The private cloud computing market is growing rapidly, and for good reason. Data security and privacy concerns have spurred many businesses to consider moving their data from public cloud offerings to private cloud platforms. One problem the average business would see with this trend is that putting together a comprehensive private cloud system has its own challenges, some of which we will confront today.
A lot of business owners don’t realize that creating cloud platforms has been completely possible for a long time. It wasn’t until public cloud offerings like SaaS or IaaS were made available that the business world really turned an eye toward these virtualized computing constructs. The reason was, of course cost. As cost goes down, options get more viable. One problem that businesses that have jumped into public cloud computing with both feet have found is that they haven't properly accounted for the risk inherent in hosting their business’ data and infrastructure with someone else. These risks can significantly reduce (or in some cases decimate) the ROI of a cloud computing initiative.
One of the major risks, loss of data security, has driven many organizations toward a more private cloud strategy. Building a private cloud can be complicated as it involves calculating both fixed and recurring costs over a pertinent time frame. Since with a private cloud platform, an organization will be responsible for the hardware systems, management, and control, variables such as usage (forecasted/actual), system and data redundancy, and the general specifications of the machines used to run the virtualized infrastructure have to be taken into account.
So, while it’s true that public cloud costs are also difficult to determine, when settling in on a private cloud solution, you need to dot your i’s and cross your t’s at every turn to ensure that you are properly forecasting what the private cloud will cost your company in both migration and operation.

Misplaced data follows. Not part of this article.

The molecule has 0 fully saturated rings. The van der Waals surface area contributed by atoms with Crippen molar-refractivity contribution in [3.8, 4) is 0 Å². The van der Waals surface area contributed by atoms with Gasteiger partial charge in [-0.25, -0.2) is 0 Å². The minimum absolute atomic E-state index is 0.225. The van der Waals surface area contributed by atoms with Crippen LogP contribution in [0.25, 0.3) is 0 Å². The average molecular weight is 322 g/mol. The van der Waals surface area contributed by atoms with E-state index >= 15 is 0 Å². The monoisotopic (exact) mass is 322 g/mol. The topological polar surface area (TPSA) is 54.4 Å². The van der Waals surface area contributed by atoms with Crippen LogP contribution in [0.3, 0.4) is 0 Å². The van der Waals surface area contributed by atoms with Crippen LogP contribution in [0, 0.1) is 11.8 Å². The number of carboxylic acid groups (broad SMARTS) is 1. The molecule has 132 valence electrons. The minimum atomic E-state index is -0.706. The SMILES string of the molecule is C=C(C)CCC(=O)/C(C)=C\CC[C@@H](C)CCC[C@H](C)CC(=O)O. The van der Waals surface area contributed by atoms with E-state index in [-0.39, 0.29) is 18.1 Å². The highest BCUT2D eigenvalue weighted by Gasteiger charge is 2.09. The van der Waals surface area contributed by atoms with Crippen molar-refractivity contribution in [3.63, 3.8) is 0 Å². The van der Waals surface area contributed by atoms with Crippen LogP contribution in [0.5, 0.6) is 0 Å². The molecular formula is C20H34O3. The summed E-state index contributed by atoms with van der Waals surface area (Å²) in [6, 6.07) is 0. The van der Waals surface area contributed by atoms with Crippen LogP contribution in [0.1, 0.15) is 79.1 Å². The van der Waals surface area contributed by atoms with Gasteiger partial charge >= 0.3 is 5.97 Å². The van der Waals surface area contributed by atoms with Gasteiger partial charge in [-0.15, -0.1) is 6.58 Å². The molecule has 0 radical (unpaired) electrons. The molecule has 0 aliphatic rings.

Chances are your business already uses several public cloud applications, and some of those applications function better, and more cost-effectively, if left there. You see, if you utilize public cloud resources to host non-critical infrastructure or applications, you will likely want to consider setting up a hybrid cloud system, where your private cloud and your public cloud resources are integrated.
This hybrid cloud platform will absolutely have its difficulties, but once it is up and running, your business’ computing will be accessible through one single access portal. If you so choose to reinforce this strategy with secure access control systems you can do that, but know that it requires a lot of effort to include security provisions and configurations to allow workloads to be run anywhere.
One big problem many businesses have when deciding to move a portion of their IT out of the public cloud and into their own private cloud is just the time it will take to get this finished. These virtualized computing environments are more robust than ever and can facilitate a lot of organizational flexibility, but operational issues and hardware management of on-premise hardware is time consuming and costly.
Not only does your IT admin (and team) need time to configure and migrate all relevant data, they will be on the hook for all the maintenance and management of the virtual machines and the underlying hardware, making it problematic for small IT teams.
At TaylorWorks, we know how important collaborative work environments are, we also know how crucial data security is. As a result, we are in a great position to help you. Our technicians can work with you to find the right balance between public and private cloud resources, while having the technical expertise to help manage and maintain any computing environment or infrastructure. If you would like more information about hosted solutions, whether they be on the web or in your server room, our technicians can help. Call us today at 407-478-6600.